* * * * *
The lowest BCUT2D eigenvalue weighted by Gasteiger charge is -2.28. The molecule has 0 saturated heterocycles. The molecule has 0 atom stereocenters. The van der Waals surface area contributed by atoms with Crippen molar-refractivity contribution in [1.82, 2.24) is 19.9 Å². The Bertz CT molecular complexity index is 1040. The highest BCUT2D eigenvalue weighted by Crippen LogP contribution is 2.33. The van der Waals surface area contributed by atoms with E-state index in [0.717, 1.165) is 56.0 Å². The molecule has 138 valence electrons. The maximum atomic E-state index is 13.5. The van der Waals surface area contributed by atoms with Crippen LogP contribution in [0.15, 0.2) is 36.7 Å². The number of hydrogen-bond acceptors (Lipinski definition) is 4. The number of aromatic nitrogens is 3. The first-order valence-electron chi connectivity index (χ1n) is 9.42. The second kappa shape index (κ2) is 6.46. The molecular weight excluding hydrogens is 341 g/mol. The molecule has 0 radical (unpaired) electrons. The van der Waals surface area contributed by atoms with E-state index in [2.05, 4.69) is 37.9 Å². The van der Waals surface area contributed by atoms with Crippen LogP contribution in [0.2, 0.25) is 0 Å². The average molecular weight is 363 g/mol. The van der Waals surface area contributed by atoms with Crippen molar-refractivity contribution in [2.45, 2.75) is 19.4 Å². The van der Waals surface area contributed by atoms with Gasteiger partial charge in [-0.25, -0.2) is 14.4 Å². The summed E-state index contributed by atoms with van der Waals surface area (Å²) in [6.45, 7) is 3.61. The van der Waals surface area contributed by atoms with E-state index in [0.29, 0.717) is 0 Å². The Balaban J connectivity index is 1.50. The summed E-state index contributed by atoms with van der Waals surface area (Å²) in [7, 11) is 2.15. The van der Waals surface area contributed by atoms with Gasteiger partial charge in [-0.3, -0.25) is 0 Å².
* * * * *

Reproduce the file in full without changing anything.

The lowest BCUT2D eigenvalue weighted by Gasteiger charge is -2.28. The molecule has 0 saturated heterocycles. The molecule has 0 atom stereocenters. The van der Waals surface area contributed by atoms with Crippen molar-refractivity contribution in [1.82, 2.24) is 19.9 Å². The Bertz CT molecular complexity index is 1040. The highest BCUT2D eigenvalue weighted by Crippen LogP contribution is 2.33. The van der Waals surface area contributed by atoms with E-state index in [0.717, 1.165) is 56.0 Å². The molecule has 138 valence electrons. The maximum atomic E-state index is 13.5. The van der Waals surface area contributed by atoms with Crippen LogP contribution in [0.15, 0.2) is 36.7 Å². The number of hydrogen-bond acceptors (Lipinski definition) is 4. The number of aromatic nitrogens is 3. The first-order valence-electron chi connectivity index (χ1n) is 9.42. The second kappa shape index (κ2) is 6.46. The molecular weight excluding hydrogens is 341 g/mol. The molecule has 0 radical (unpaired) electrons. The van der Waals surface area contributed by atoms with E-state index in [2.05, 4.69) is 37.9 Å². The van der Waals surface area contributed by atoms with Crippen LogP contribution in [0.2, 0.25) is 0 Å². The average molecular weight is 363 g/mol. The van der Waals surface area contributed by atoms with Crippen molar-refractivity contribution in [2.45, 2.75) is 19.4 Å². The van der Waals surface area contributed by atoms with Gasteiger partial charge in [-0.25, -0.2) is 14.4 Å². The summed E-state index contributed by atoms with van der Waals surface area (Å²) in [6.45, 7) is 3.61. The van der Waals surface area contributed by atoms with E-state index in [0.29, 0.717) is 0 Å². The Balaban J connectivity index is 1.50. The summed E-state index contributed by atoms with van der Waals surface area (Å²) in [7, 11) is 2.15. The van der Waals surface area contributed by atoms with Gasteiger partial charge in [-0.3, -0.25) is 0 Å².